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Responding to Asia's Tragedy

The U.S. has made a good start, but long-term reconstruction is the key challenge.

By Andrew S. Natsios
Friday, December 31, 2004; Page A29

After the most powerful earthquake in 40 years triggered tidal waves Sunday that killed more than 119,000 people, USAID moved into action even before I had left church.

Our staff at the U.S. Agency for International Development set up internal task forces to prepare to deliver aid to Sri Lanka, Thailand, Indonesia, India and other affected countries. The Office of Foreign Disaster Assistance began moving staff from its regional base in Bangkok to assess damage and extend assistance.


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We linked up with the area's foreign disaster managers, whom we had previously helped train and equip to deal with typhoons, fires, epidemics and other disasters.

We also formed an interagency group in Washington that held teleconferences among officials from USAID, the State and Defense departments, and other U.S. agencies.

By Monday, barely 24 hours after the tsunami hit, the initial U.S. commitment was $15 million to start up our government's response to the crisis. That included $4 million toward an initial appeal for $7 million from the International Federation of Red Cross and Red Crescent Societies.

We set up a response management team at USAID headquarters -- staffed round-the-clock -- to coordinate all information coming in from the field and shipments of food and other relief.

On Monday we also sent out a team of 21 experts known as DART -- Disaster Assistance Response Team -- to assess needs and hand out cash on the spot to relief groups for emergency food, water, medicine and other help. The following day, as the scale of the crisis increased, we mobilized 20 search-and-rescue specialists we had trained and equipped at the Los Angeles and Fairfax County fire departments.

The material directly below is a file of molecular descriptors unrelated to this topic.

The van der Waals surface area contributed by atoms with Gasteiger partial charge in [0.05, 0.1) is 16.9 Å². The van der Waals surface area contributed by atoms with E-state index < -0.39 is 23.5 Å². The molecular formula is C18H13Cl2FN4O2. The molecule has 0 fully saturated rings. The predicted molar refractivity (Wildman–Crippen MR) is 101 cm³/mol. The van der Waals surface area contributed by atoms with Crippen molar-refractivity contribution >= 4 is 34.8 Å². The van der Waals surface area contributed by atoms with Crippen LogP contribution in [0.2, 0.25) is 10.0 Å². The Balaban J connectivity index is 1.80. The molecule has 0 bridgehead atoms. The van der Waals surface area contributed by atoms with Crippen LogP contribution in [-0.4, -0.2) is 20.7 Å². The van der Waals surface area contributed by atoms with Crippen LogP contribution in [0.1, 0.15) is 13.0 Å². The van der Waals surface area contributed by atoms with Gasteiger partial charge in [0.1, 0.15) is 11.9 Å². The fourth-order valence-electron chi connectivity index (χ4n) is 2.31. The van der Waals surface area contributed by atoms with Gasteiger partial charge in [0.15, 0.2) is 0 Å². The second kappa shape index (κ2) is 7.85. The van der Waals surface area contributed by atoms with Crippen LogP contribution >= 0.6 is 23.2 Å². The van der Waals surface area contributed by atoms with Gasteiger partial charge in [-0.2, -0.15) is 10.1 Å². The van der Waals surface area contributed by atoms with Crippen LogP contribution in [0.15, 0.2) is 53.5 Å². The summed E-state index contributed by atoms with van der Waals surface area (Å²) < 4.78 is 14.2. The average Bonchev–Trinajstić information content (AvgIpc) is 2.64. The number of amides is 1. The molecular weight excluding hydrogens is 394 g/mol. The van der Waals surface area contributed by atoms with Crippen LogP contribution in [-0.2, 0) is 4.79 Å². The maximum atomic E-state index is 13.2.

The U.S. military also dispatched a dozen C-130 cargo planes, several P-3 search planes, and ships from Guam, Diego Garcia and Hong Kong to supply helicopters, move aid and provide fresh water.

By Wednesday President Bush announced that our early commitment through USAID had increased to $35 million. He stressed that this is only the beginning of a large and long-term commitment to help these countries not just survive the initial humanitarian crisis but also to rebuild.

That same day, the first two USAID flights delivered plastic sheeting for shelter, water bladders to hold and purify water, and jerrycans to transport the clean water -- all from pre-positioned supplies in Dubai. By yesterday four additional flights were in the air.

In addition, USAID diverted a shipload of 3,000 metric tons of rice to the heavily affected Aceh region of Sumatra, closest to the earthquake. We will supply other food aid through the U.N. World Food Program.

The president also announced Wednesday that we are setting up a core donor coordination group with Japan, India and Australia, and we hope other countries will join. This group will coordinate its relief activities with the U.N. Office for the Coordination of Humanitarian Affairs, which is leading efforts to help survivors of the tsunami.

The United Nations is expected to launch an appeal for funds Jan. 6, and we expect to contribute.

However, the principal response -- as we see on television reports -- is rightly being made by the people of Thailand, Sri Lanka, India and Indonesia, which suffered the greatest damage. Their doctors, police, army and other public officials, as well as ordinary citizens, are quickly collecting the injured, disposing of the dead, bulldozing debris to reopen roads and sharing whatever they have with those who have lost everything. Our job is to support, not supplant or take over, local efforts by the first responders of the countries affected.

The United States gave $2.4 billion in humanitarian relief in 2004 -- about 40 percent of all emergency aid given by all donors combined -- and we knew that Americans would want to extend help in this latest and most horrible crisis. The haunting images of people washed away by giant waves, burying the dead, and searching for lost children and parents would not be ignored by this country or its government.

It is in the long-term rehabilitation and reconstruction process, however, that some of these countries will need the largest amount of assistance. In that, as in the emergency phase we are in, they rightly can count on the generosity of the American people and the swift, skilled response of its aid agency.

The writer is administrator of the U.S. Agency for International Development.


© 2004 The Washington Post Company